Filtering on the inside – Junction of Doom

Filtering on the inside – Junction of Doom

Meet Mark Stone, Britain’s unluckiest motorcyclist. Each month we tackle the legal aftermath of Mark’s riding mishaps. Today, helping out his kick-boxing girlfriend reveals a crucial skills gap

No3-The junction of Doom_webBIKE’S LEGAL EXPERT SAYS

Filtering on the inside is not illegal, but he has not thought ahead. Mark is going into empty road space that another driver might fill with his car. The car driver, before turning, should have taken into account the risk of a narrow vehicle using the tempting gap. Likewise, Mark should have anticipated a vehicle turning right across the box junction. Neither of them have taken into account each other’s foreseeable use of the road. The car owes a continuing duty to give way as it moves across the lane Mark is occupying. Mark, however, cannot be blameless for riding, unsighted, into a box junction. In similar circumstances the Court of Appeal has held each party to be equally to blame.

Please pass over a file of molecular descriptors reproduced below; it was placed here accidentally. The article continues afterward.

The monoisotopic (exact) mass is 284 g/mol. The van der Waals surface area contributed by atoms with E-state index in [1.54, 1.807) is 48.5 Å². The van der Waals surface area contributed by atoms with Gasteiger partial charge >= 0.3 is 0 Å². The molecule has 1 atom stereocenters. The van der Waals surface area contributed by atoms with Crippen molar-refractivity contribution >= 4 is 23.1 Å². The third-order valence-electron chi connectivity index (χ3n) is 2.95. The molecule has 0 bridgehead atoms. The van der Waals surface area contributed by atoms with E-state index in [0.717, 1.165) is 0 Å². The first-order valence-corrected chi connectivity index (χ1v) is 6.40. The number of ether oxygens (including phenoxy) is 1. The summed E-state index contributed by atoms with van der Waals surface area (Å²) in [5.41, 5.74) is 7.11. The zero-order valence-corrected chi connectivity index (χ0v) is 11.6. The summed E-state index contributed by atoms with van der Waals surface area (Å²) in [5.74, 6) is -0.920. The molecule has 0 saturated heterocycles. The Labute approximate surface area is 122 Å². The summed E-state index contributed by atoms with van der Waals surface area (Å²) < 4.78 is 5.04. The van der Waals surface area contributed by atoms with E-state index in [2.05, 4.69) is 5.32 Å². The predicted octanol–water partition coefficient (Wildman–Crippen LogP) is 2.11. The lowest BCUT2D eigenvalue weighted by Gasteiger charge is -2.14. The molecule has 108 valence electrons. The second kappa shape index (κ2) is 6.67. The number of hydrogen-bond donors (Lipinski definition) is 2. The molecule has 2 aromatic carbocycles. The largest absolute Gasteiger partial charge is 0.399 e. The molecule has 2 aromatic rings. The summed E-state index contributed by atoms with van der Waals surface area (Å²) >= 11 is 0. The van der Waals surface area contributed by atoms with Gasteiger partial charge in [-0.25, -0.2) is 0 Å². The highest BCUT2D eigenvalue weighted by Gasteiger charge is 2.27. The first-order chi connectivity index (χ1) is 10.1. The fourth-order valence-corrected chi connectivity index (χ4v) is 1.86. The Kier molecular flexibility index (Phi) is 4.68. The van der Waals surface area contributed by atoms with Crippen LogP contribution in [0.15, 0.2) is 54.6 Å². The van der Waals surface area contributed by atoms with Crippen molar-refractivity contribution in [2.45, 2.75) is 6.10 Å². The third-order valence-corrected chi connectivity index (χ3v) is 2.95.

Andrew Dalton

Bike Magazine

September 2010

Disclaimer: The legal advice and statements contained within this/these articles is correct at the time of printing. If you are seeking legal advice after a motorbike accident please contact us to speak directly with one of our lawyers.

Posted by Andrew Prendergast. Last modified: September 6, 2010 at 12:00 am

Andrew has been riding motorcycles since he was 10 years old and currently rides a ZZR1400 as his daily commuter whether it is sunny or snowing. In addition, he is currently restoring an old Honda CB750 K1. Andrew practices across all areas of motorcycle law, with his practice involving both civil claims and motoring defence work.


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